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A lesson in reasoning?

  1. Jul 25, 2004 #1
    I am aware that the following contention may draw some fire but in doing so just helps me prove my point.

    I have over the years seen countless arguments about the existence and non-existence of that which we refer to as God. I think I can be correct in saying I am not alone in this observation.

    I sat back the other day and asked teh question: What is the lesson in all this debate and conflict betweeen those that believe and those that don't?

    and funnily enough the answer is quite obvious to me any way.

    The issue of God is a lesson in reasoning.

    I have found over the years that the ability to hold loosely to an idea and allow counter ideas to flow, the pro's and con's, the right and the wrong and yet maintain a stance of neutrality or inconclusivity to be the hallmark of reasoning and rationality.

    So I ask what is the issue of God's inconclusivity a lesson in? And i find the answer that iot is a lesson in being able to rationalise and reason with out coming to an immediate conclusion, an ability to suspend judgement until further information affords a stronger position.

    The question of God is an excersise in good reasoning. to niether believe of disbelieve in an idea or proposition, not just that which is God but in all other aspects of a life of thinking and experience until the idea or proposition is strong enough to be called a belief or upon the event of such strength that it becomes knowledge.

    I was wondering if others agree with this assessment of the need for inconclusivity when making judgements?

    To me this ability is probably more important than to actually reach a conclusion. A conclusion being by far a much easier task than to suspend judgenent.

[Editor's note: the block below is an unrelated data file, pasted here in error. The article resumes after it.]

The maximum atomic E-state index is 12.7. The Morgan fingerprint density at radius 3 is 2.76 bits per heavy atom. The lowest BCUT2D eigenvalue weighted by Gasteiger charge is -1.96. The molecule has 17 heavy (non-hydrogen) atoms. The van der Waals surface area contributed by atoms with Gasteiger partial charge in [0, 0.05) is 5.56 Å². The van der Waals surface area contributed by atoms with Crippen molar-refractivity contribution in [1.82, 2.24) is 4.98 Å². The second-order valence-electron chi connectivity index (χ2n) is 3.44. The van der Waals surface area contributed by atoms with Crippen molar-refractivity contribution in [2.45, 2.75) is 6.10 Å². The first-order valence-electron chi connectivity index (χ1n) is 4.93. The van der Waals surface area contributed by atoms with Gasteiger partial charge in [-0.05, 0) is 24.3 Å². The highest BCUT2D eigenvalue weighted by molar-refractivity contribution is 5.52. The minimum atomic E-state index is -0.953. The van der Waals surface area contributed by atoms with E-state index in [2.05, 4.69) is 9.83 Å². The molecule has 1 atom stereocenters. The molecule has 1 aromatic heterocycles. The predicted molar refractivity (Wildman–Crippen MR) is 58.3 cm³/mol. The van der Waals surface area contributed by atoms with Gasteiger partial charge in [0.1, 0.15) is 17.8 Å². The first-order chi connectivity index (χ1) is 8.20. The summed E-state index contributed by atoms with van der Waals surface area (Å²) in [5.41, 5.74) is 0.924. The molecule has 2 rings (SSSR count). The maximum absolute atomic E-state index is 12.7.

So every time the question of God is argued are we just attempting to learn to reason in a way that allows inconclusivity?
  2. jcsd
  3. Jul 26, 2004 #2
    If you argue for a incomplete formula or incomplete thought. Why ? You don't do that for complete thoughts like exercise, so why argue for this behavior at odd times ?

    It's much easier to treat life like a complete thought, and so look for a way to make complete thoughts, than to be sporadic by choosing this logic, and then acting contrary to it by wanting incomplete thoughts.
    This is why Christians despise sin, and love the law.

    I hope I made sense. Please contradict this idea with your own. This kind of thread is fun. :biggrin:
  4. Jul 26, 2004 #3
    It is a lesson in humility and bad habits. Endless contentious debate is not a reasonable pursuit for anyone.
  5. Jul 26, 2004 #4
    well...I guess if every one was prepared to admit that the issue is inconclusive and can not be resolved we have then learned the lesson of inconclusivity. And maybe the debate will be more productive.
    (sorry if that sounds a bit glib)

    Like for example:

    How can we achieve a conclusive position on this issue? Is it currently possible? If not then we simply have to wait until it is possible.

    I think that holding a belief as a hypothesis or theory as inconclusive is by far a much more productive process of thought and reason than to hold conclusions prematurely.
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